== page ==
(Bloomberg) — Shares of Carvana Co. fell to their lowest level in more than five years after a Morgan Stanley analyst downgraded the auto retailer and said its shares could be worth as little as $1.
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A deteriorating used car market and a volatile interest rate and financing environment “add substantial risk to the outlook,” Morgan Stanley’s Adam Jonas said in a note on Friday after Carvana reported quarterly results that missed estimates. He withdrew his price target from $68 and said his new base case is that the company could be worth $1 to $40 per share.
Carvana fell 39% to $8.76 in New York trading, its lowest close since May 2017. Jonas had a $430 price target on the stock in early March and rated it the equivalent of a buy in early May.
Rising borrowing costs and falling used car prices are hitting auto retailers that thrived just months ago when they could offer cheap loans to consumers and profit from record vehicle values at auctions. Chief Executive Ernie Garcia said Thursday that Carvana is bracing for weaker industry demand and higher depreciation levels.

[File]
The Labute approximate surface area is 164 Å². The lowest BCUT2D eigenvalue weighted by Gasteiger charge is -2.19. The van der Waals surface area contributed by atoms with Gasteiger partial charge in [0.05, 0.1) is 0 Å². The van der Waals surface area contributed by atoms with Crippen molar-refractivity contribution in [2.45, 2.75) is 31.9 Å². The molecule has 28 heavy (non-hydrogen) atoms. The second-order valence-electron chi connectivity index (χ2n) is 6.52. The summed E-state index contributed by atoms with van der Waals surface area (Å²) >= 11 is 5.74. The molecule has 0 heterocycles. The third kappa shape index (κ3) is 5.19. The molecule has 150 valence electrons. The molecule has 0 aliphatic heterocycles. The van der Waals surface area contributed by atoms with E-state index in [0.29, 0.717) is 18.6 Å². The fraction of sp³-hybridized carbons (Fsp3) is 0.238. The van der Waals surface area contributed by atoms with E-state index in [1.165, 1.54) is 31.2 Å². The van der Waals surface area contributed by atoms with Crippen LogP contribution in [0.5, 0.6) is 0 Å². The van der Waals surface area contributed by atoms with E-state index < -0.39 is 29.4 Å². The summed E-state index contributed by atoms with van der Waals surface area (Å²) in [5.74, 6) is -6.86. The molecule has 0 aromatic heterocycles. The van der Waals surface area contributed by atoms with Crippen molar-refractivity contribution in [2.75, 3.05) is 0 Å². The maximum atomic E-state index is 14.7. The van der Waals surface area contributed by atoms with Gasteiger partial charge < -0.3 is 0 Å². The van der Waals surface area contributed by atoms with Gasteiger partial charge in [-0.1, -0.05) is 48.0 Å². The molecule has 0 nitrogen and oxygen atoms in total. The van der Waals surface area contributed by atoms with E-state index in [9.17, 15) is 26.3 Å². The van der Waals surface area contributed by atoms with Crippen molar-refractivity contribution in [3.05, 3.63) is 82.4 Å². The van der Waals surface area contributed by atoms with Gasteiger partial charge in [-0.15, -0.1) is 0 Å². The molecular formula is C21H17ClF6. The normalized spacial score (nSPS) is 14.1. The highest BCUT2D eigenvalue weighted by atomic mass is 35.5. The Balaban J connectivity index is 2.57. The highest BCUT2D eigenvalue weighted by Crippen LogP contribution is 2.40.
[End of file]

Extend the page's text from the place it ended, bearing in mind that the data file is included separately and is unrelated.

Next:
“We’re building our plans around the assumptions that next year is tough for our industry and the economy as a whole,” he said on an earnings call.
Carvana shares were trading above $370 in August of last year. The stock’s plunge has burned big-name investors, including Tiger Global Management, which cut its stake in the second quarter, and Baillie Gifford & Co.
The company’s 5.875% senior unsecured notes due 2028 fell to a record low of 36 cents on the dollar on Friday afternoon in New York, according to Trace data. Its 5.5% bond due 2027 fell more than 8 cents to 35.75 cents.
–With help from Subrat Patnaik.
(Updates with closing prices)
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